Additionally, Fidler et al. (2013) advocate caution regarding the power of the voice of the child in such circumstances. They found that many adults who rejected a parent post-separation secretly wished, as children and adolescents, that someone had recognised they did not mean what they said when they were rejecting that parent.

A child’s voice is just that, a voice and not a choice. It is more than inappropriate to place a child in the position of having to choose a parent.

Rates of parental alienation:

Clawar and Rivlin (1991) identified elements of false or negative ideation about the alienated parent in 80% of cases in their study of seven hundred divorces. Darnall (1998) suggests the vast majority of divorcing parents can be considered to be naïve alienators who periodically engage in parental-alienating behaviours while, at a the other end of the spectrum, others engage in obsessive and active alienating behaviours in an effort to damage and/or terminate the relationship between the child and the targeted parent.

What can be done?

Informed practitioners will be aware that alienating dynamics occur along a spectrum from mild to severe alienation. It can be said that, at the mild to moderate end of the spectrum, parents’ behaviours may be unconscious. At this point, early intervention provides the optimal opportunities by working with both parents therapeutically to capitalise on their love for their children, to motivate behaviour change in the parents. It is only when we are at the most severe end of the spectrum, where one parent is determined to terminate the relationship between the targeted parent and a child, that we may consider alternatives to motivate behaviour change in the determined alienating parent, once any allegations have been fully investigated to ensure the safety of the child.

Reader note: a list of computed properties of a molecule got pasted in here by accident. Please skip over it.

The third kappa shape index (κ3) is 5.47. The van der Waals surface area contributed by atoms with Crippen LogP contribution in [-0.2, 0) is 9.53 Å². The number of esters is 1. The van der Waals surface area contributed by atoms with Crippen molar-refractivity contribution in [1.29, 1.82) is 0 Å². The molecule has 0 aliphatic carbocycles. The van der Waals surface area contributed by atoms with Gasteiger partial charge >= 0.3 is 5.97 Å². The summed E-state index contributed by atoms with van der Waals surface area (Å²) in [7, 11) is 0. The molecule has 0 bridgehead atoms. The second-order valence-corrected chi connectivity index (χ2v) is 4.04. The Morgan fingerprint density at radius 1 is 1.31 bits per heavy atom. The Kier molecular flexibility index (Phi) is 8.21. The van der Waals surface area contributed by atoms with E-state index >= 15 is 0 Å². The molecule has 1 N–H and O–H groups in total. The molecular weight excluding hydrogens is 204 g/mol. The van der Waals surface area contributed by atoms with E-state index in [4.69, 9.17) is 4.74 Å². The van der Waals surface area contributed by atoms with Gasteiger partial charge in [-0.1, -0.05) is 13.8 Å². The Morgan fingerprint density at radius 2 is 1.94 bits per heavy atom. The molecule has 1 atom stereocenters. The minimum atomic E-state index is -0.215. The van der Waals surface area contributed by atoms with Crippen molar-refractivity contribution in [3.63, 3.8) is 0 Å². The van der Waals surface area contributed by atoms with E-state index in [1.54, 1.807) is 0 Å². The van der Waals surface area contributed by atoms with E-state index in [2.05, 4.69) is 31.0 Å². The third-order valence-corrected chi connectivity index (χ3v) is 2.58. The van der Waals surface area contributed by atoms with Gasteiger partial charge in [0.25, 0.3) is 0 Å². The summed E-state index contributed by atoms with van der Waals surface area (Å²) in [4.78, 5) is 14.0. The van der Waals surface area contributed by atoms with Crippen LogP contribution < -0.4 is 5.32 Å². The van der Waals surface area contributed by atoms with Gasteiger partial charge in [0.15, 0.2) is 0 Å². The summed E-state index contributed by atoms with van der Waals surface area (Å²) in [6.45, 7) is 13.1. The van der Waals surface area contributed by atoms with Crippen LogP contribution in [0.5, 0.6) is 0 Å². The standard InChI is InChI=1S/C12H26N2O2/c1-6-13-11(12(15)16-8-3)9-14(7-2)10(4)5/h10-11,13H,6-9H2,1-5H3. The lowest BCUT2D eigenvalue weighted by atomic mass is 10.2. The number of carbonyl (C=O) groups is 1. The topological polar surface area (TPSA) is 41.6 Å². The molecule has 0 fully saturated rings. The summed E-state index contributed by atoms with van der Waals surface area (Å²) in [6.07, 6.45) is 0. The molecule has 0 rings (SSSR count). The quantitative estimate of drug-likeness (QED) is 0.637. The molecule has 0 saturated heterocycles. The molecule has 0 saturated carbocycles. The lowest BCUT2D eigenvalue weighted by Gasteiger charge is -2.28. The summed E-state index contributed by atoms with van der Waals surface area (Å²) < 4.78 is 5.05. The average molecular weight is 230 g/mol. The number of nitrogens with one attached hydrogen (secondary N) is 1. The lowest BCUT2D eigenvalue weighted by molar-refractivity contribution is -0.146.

Informed practitioners will be focused on the rights of a child to have a meaningful relationship with both parents, ensuring the child’s optimal emotional and psychological health across his or her lifespan. It is not about the rights of a father or the rights of a mother.

Gender:

The literature suggests mothers are most often the alienators however, informed practitioners will be aware fathers and mothers are equally likely to engage in alienating behaviours, with fathers primarily alleging neglect and mothers primarily alleging sexual abuse (Bala et al., 2007). This phenomenon is not gender specific. To suggest it is results in unhelpful reductionist narratives and discourses that do nothing for families and children experiencing this phenomenon globally.